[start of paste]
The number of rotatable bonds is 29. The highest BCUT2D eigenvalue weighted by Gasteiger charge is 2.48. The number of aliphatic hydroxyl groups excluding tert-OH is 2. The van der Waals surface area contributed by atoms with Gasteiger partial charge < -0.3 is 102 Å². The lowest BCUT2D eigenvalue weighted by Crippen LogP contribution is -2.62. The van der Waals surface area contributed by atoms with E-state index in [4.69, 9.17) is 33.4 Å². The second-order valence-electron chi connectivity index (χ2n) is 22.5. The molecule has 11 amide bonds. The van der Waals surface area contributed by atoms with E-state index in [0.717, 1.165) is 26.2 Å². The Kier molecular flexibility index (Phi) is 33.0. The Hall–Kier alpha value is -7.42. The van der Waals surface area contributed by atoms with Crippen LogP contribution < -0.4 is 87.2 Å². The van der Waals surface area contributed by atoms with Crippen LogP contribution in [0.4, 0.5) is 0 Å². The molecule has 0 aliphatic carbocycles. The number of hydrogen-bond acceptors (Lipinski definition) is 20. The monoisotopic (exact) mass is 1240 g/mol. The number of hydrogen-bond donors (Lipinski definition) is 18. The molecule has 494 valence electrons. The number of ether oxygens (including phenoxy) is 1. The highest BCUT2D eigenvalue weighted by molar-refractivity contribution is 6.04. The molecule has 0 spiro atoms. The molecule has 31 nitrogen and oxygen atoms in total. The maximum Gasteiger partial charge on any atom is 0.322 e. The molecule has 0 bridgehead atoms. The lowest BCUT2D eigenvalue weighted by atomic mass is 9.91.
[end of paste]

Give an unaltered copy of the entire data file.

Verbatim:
The number of rotatable bonds is 29. The highest BCUT2D eigenvalue weighted by Gasteiger charge is 2.48. The number of aliphatic hydroxyl groups excluding tert-OH is 2. The van der Waals surface area contributed by atoms with Gasteiger partial charge < -0.3 is 102 Å². The lowest BCUT2D eigenvalue weighted by Crippen LogP contribution is -2.62. The van der Waals surface area contributed by atoms with E-state index in [4.69, 9.17) is 33.4 Å². The second-order valence-electron chi connectivity index (χ2n) is 22.5. The molecule has 11 amide bonds. The van der Waals surface area contributed by atoms with E-state index in [0.717, 1.165) is 26.2 Å². The Kier molecular flexibility index (Phi) is 33.0. The Hall–Kier alpha value is -7.42. The van der Waals surface area contributed by atoms with Crippen LogP contribution < -0.4 is 87.2 Å². The van der Waals surface area contributed by atoms with Crippen LogP contribution in [0.4, 0.5) is 0 Å². The molecule has 0 aliphatic carbocycles. The number of hydrogen-bond acceptors (Lipinski definition) is 20. The monoisotopic (exact) mass is 1240 g/mol. The number of hydrogen-bond donors (Lipinski definition) is 18. The molecule has 494 valence electrons. The number of ether oxygens (including phenoxy) is 1. The highest BCUT2D eigenvalue weighted by molar-refractivity contribution is 6.04. The molecule has 0 spiro atoms. The molecule has 31 nitrogen and oxygen atoms in total. The maximum Gasteiger partial charge on any atom is 0.322 e. The molecule has 0 bridgehead atoms. The lowest BCUT2D eigenvalue weighted by atomic mass is 9.91.